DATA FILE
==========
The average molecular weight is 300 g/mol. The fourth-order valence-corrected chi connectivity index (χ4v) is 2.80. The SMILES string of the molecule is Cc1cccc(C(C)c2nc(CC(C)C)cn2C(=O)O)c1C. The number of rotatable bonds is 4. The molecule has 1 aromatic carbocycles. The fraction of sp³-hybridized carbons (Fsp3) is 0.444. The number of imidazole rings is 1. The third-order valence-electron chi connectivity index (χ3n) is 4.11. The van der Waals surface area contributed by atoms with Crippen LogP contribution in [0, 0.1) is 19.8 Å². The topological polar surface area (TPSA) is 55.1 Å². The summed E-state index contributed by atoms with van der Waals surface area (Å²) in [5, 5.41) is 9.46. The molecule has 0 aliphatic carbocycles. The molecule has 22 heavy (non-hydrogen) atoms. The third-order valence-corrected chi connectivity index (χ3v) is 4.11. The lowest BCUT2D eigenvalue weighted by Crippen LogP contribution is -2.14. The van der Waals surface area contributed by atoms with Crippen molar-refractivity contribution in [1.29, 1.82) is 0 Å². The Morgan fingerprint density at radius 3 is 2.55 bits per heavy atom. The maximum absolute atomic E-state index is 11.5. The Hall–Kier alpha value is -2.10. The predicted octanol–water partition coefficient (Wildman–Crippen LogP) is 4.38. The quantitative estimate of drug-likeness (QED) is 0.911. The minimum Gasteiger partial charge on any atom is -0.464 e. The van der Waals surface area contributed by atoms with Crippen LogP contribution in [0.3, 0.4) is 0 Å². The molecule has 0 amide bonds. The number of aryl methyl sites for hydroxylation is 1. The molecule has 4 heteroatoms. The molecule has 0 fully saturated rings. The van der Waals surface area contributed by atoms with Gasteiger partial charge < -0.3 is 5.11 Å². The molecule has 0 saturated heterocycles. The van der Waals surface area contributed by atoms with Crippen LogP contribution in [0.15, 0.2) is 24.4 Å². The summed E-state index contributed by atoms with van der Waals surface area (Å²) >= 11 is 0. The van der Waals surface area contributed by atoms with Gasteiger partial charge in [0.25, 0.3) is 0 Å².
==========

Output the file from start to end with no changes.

The average molecular weight is 300 g/mol. The fourth-order valence-corrected chi connectivity index (χ4v) is 2.80. The SMILES string of the molecule is Cc1cccc(C(C)c2nc(CC(C)C)cn2C(=O)O)c1C. The number of rotatable bonds is 4. The molecule has 1 aromatic carbocycles. The fraction of sp³-hybridized carbons (Fsp3) is 0.444. The number of imidazole rings is 1. The third-order valence-electron chi connectivity index (χ3n) is 4.11. The van der Waals surface area contributed by atoms with Crippen LogP contribution in [0, 0.1) is 19.8 Å². The topological polar surface area (TPSA) is 55.1 Å². The summed E-state index contributed by atoms with van der Waals surface area (Å²) in [5, 5.41) is 9.46. The molecule has 0 aliphatic carbocycles. The molecule has 22 heavy (non-hydrogen) atoms. The third-order valence-corrected chi connectivity index (χ3v) is 4.11. The lowest BCUT2D eigenvalue weighted by Crippen LogP contribution is -2.14. The van der Waals surface area contributed by atoms with Crippen molar-refractivity contribution in [1.29, 1.82) is 0 Å². The Morgan fingerprint density at radius 3 is 2.55 bits per heavy atom. The maximum absolute atomic E-state index is 11.5. The Hall–Kier alpha value is -2.10. The predicted octanol–water partition coefficient (Wildman–Crippen LogP) is 4.38. The quantitative estimate of drug-likeness (QED) is 0.911. The minimum Gasteiger partial charge on any atom is -0.464 e. The van der Waals surface area contributed by atoms with Crippen LogP contribution in [0.3, 0.4) is 0 Å². The molecule has 0 amide bonds. The number of aryl methyl sites for hydroxylation is 1. The molecule has 4 heteroatoms. The molecule has 0 fully saturated rings. The van der Waals surface area contributed by atoms with Gasteiger partial charge < -0.3 is 5.11 Å². The molecule has 0 saturated heterocycles. The van der Waals surface area contributed by atoms with Crippen LogP contribution in [0.15, 0.2) is 24.4 Å². The summed E-state index contributed by atoms with van der Waals surface area (Å²) >= 11 is 0. The van der Waals surface area contributed by atoms with Gasteiger partial charge in [0.25, 0.3) is 0 Å².